Silivri, İstanbul – 21 defendants appeared in İstanbul 26. High Criminal Court on terrorism charges for participating in the publication of the now-defunct pro-Kurdish newspaper Özgürlükçü Demokrasi. Kasım Zengin, the owner of Gün Printing House, lamented their presence in court and explained that “The employees of the newspaper prepare the daily, and deliver it to us. We do not check the content. What we do is to print those pages to make a living. Then we deliver the documents we publish to the Public Prosecution’s Office.”
The 20 other defendants are all employees of Gün Printing House and have been charged with ‘membership in a terrorist organization’, ‘terrorist propaganda’ and ‘committing a crime on behalf of a terrorist organization without being a member’. Gün has been the subject of intense judicial scrutiny. A previous court decision transferred ownership of Gün to the Savings Deposit Insurance Fund of Turkey.
11 of the defendants were present in court – Kasım Zengin, Cemal Tunç, Erdoğan Zamur, İhsan Sinmiş, İrfan Karaca, Kazım Göçer, Mahmut Abay, Mehmet Emin Sürmeli, Musa Kaya, Mürsel Demir and Polat Arslan. Another defendant, Uğur Selman Kelekçiler, is receiving medical treatment at Bakırköy Psychiatric Hospital and was unable to attend.
After noting that defendants had made their defense statements in the previous hearing, the presiding judge, Judge Kemal Selçuk Yalçın, invited the defendants to “Say if there is anything new you want to say, without repeating yourself.” Zamur quickly took advantage of the opportunity. “I want to ask why I am still in jail. I request to be released.”
Zengin subsequently took the floor. After explaining the function of a printing house, Zengin went on to note the exceptional nature of the proceedings. “This is a first in history, where the whole employees of a printing house get arrested.”
Abay followed on and provided additional defense testimony. He was repeatedly interrupted by the presiding judge with warnings. “I am warning you one more time. State your requests speedily or you will go back to your seat. If you continue to waste our time, I will shut down the microphone, or take you out.”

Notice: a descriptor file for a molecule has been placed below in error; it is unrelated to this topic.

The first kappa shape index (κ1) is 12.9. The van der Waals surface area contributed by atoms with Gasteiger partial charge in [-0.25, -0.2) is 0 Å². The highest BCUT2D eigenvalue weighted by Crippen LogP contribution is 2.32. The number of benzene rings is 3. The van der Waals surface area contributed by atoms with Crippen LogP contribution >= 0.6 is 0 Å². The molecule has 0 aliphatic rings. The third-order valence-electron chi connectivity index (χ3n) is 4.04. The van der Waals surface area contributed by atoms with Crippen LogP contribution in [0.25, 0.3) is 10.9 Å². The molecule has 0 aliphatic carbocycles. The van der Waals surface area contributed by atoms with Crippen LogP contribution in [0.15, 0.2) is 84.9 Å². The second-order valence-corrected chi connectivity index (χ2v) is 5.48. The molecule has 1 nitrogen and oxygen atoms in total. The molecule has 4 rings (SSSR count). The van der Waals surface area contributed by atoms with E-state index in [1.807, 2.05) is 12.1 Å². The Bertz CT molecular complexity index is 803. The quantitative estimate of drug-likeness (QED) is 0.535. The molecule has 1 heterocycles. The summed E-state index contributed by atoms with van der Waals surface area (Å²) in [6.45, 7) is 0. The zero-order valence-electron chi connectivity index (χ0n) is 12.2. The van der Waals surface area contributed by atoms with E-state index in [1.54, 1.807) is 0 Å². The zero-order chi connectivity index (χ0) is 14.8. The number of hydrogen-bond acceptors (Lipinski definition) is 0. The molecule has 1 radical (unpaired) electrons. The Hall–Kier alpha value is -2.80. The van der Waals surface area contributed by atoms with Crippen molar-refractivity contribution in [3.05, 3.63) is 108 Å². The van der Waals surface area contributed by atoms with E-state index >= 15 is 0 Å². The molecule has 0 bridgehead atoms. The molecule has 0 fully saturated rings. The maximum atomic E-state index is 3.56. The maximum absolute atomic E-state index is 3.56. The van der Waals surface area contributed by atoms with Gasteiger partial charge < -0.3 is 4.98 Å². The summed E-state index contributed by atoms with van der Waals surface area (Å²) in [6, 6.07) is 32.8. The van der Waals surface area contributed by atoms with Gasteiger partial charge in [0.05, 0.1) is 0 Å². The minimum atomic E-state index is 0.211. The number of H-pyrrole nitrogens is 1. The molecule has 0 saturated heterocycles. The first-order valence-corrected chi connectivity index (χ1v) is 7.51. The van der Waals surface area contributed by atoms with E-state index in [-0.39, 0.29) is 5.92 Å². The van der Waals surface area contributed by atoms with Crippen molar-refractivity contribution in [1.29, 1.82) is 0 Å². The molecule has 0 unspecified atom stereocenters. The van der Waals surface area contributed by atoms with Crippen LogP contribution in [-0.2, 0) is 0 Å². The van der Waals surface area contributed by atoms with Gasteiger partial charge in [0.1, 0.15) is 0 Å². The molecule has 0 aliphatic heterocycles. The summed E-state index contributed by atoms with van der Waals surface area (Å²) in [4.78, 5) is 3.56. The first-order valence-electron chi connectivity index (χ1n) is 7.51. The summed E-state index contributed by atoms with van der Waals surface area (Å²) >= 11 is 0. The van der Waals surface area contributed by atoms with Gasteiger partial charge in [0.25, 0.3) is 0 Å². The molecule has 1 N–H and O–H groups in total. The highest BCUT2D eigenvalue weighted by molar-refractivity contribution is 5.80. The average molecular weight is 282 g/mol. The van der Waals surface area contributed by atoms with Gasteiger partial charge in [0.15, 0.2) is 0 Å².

Göçer then rose to note that “I was allegedly publishing a Kurdish grammar book. I don’t even speak Kurdish. Moreover, that book was not pulled off or banned.”
The statements of the defendants were followed by arguments from lawyers for the defense. One defense lawyer, Özcan Kılıç, noted that “People have been forced to state ‘I am a Turk, and I stand with the government’, in legal proceedings in the last two years. This is what this trial is about,” which caused the presiding judge to issue a warning for criticizing an interim ruling of the court. Kılıç went on to explain that “I am the lawyer of the printing house. You listened to the lawyers of all the defendants, even the ones released pending trial. Did my statements make you feel uncomfortable?” His arguments cut it fine. The presiding judge was quick to respond by saying that “This is my last warning. Make your requests or I will take you out of the courtroom.”
Kılıç concluded by noting that publishing Özgürlükçü Demokrasi was not a criminal act. “The newspaper’s proceeding is still ongoing. It is not a weapon, therefore it is not right to approach it as an illegal entity. These people have been forced to state that they are not Kurds.”
İlknur Alcan, lawyer for Uğur Selman Kelekçiler, then rose to request compassionate treatment of her client. She explained that “He has been diagnosed with 45% schizophrenia and bipolar disorder. He thinks that he is a prophet.”
The prosecution requested the continued detention of all the defendants, arguing that they posed enough of a threat that a judicial control order would be insufficient. The court ruled to release Demir, Arslan and Göçer, but kept Tunç, Zamur, Sinmiş, Karaca, Zengin, Abay, Sümeli and Kaya in detention. The hearing was then adjourned until January 14.
Updated: December 5 2018